In a rare unanimous ruling, the Supreme Court narrowed another avenue of appeals for death row inmates, ruling that federal judges cannot indefinitely delay appeals of state criminal convictions in the hope that an incompetent defendant might eventually become competent enough to help his or her lawyer out with the appeals process.
The ruling came from a pair of cases. Both Ernest Valencia Gonzales and Sean Carter were convicted of murder and received capital sentences. Both brought legal challenges in federal court after their state court trials. By the time the federal courts actually considered the two men’s challenges to their state court convictions, there was significant evidence that they were both mentally incompetent. In both cases the appeals courts said the challenges must wait until the men could return to mental competence but relied on different federal statutes to support that conclusion.
Writing for the bench, Justice Clarence Thomas dismissed outright the idea that a defendant must be competent in order to assist his or her attorney with the appeals process. Noting that postconviction challenges typically are based on the court record and nothing else, an inmate would have very little to add to the appellate process, said Thomas. “Counsel can generally provide effective representation to a habeas petitioner regardless of the petitioner’s competence,” Justice Thomas wrote, adding that “attorneys are quite capable of reviewing the state-court record, identifying legal errors and marshaling relevant arguments, even without their clients’ assistance.”
Furthermore, a district judge who believes an incompetent defendant could substantially aid in his defense should examine the likelihood that the defendant will regain competence. In contrast, “where there is no reasonable hope of competence, a stay merely frustrates the state’s attempts to defend its presumptively valid judgment,” Thomas wrote.
Instead of relying on a cloudy area of case law to support their claim that they were entitled to stays pending competency, the inmates argued that federal trial judges should have discretion to enter stays, and the Supreme Court agreed. “We do not presume that district courts need unsolicited advice from us on how to manage their dockets,” Justice Thomas wrote. “For purposes of resolving these cases, it is unnecessary to determine the precise contours of the district court’s discretion to issue stays.”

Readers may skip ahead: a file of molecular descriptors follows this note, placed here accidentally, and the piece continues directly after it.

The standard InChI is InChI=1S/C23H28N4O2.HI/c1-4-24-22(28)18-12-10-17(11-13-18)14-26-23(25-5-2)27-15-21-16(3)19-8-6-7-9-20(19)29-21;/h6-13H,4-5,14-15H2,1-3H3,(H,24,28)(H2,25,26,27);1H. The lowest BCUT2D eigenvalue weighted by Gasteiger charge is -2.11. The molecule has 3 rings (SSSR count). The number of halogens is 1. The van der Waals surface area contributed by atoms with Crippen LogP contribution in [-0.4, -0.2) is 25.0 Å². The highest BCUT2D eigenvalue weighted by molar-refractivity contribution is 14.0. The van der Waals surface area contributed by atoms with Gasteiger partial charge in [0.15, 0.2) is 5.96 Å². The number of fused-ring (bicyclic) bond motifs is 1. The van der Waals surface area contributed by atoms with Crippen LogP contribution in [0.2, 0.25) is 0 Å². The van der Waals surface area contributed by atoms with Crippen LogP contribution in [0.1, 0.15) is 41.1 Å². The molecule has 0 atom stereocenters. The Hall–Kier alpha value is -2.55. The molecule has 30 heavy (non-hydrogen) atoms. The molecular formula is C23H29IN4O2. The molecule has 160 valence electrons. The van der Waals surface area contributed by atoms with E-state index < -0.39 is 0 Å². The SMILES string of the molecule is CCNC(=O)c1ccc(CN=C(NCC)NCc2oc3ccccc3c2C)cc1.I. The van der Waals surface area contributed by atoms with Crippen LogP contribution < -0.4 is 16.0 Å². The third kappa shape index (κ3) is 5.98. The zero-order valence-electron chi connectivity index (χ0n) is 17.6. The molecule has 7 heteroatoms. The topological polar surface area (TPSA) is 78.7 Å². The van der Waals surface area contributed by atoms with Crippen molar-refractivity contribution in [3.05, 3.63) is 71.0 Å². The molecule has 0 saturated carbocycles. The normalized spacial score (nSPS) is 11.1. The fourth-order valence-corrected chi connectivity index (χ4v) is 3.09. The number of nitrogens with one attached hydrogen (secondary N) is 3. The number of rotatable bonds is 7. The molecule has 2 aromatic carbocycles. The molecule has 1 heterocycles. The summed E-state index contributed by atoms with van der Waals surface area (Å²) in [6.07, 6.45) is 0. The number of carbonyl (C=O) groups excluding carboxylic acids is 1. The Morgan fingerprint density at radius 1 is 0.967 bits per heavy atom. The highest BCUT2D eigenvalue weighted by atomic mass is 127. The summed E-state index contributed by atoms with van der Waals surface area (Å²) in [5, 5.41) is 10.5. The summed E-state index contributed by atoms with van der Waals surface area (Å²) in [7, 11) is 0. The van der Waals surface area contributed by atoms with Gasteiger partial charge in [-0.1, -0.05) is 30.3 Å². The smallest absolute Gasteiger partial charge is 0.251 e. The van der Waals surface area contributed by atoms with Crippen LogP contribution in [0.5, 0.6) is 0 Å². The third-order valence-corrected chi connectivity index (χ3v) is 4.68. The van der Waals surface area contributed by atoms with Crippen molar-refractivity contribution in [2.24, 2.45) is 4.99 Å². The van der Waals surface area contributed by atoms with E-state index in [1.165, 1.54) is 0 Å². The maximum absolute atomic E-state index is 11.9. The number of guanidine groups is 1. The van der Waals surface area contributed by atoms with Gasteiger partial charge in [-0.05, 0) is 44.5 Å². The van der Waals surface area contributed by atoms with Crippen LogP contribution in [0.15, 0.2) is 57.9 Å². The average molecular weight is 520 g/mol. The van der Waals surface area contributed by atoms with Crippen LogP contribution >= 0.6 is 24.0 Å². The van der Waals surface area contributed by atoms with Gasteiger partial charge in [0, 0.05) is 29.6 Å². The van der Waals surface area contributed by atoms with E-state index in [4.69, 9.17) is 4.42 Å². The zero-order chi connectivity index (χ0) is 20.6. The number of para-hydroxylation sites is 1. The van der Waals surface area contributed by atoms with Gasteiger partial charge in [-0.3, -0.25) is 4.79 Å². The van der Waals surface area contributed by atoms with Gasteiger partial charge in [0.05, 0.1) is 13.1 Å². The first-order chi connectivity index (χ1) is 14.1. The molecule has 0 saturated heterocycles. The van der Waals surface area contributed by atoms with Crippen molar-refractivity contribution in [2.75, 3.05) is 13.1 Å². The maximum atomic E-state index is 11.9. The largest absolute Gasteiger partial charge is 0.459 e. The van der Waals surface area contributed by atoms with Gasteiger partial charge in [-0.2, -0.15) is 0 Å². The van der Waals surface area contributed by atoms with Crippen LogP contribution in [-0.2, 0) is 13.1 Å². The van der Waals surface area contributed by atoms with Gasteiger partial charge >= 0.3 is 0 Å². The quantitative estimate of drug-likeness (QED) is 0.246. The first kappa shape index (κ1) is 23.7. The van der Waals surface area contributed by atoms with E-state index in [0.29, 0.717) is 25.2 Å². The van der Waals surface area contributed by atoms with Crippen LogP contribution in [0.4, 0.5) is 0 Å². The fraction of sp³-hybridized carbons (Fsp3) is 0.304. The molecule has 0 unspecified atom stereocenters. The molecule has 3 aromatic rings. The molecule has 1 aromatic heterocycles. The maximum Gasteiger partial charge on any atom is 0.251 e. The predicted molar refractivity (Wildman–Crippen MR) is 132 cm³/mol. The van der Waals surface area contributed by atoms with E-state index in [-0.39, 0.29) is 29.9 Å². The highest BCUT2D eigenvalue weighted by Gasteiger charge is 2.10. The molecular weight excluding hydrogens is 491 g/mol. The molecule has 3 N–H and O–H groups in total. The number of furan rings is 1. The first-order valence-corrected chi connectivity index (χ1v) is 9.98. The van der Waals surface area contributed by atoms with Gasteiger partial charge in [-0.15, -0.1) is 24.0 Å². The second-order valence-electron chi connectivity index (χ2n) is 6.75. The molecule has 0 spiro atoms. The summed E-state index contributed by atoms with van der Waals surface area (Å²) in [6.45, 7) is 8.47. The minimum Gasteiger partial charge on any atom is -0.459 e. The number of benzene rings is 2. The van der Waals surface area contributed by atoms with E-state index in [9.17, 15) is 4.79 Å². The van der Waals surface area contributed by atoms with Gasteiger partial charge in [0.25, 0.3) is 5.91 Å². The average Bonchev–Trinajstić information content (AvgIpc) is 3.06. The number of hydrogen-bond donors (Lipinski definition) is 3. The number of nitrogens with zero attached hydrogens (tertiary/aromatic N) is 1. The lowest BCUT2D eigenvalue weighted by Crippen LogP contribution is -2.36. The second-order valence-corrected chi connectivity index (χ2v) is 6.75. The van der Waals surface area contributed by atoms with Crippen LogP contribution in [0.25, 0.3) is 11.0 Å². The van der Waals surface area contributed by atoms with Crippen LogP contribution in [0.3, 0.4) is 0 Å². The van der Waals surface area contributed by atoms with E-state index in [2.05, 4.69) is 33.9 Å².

While this may sound like bad news for anti-death penalty advocates, the decision is not as bad as it may seem. Right now a prisoner’s competency to assist counsel is an issue in approximately a dozen capital cases pending nationwide Dale Baich, an attorney at the federal public defender’s office that represented one of the defendants told Reuters. And the Supreme Court’s decision leaves open room for federal courts to put some appeals on hold which means that rather than a blanket ruling holding that competency is not required to assist in an appeal, the Supreme Court crafted a narrower standard that tries to reflect some of the practical realities of litigating criminal cases, even capital ones.
We’ve yet to adequately deal with how to assess the guilt or culpability of a mentally ill individual which means we ultimately have no guarantee those we are trying and executing are mentally competent, and indeed the evidence usually suggests closer to the opposite is true. Unfortunately, until states and Congress eradicate capital punishment entirely, something that doesn’t seem likely in the immediate future, this kind of decision is going to have to count as a win.
Photo from decade_null via flickr.
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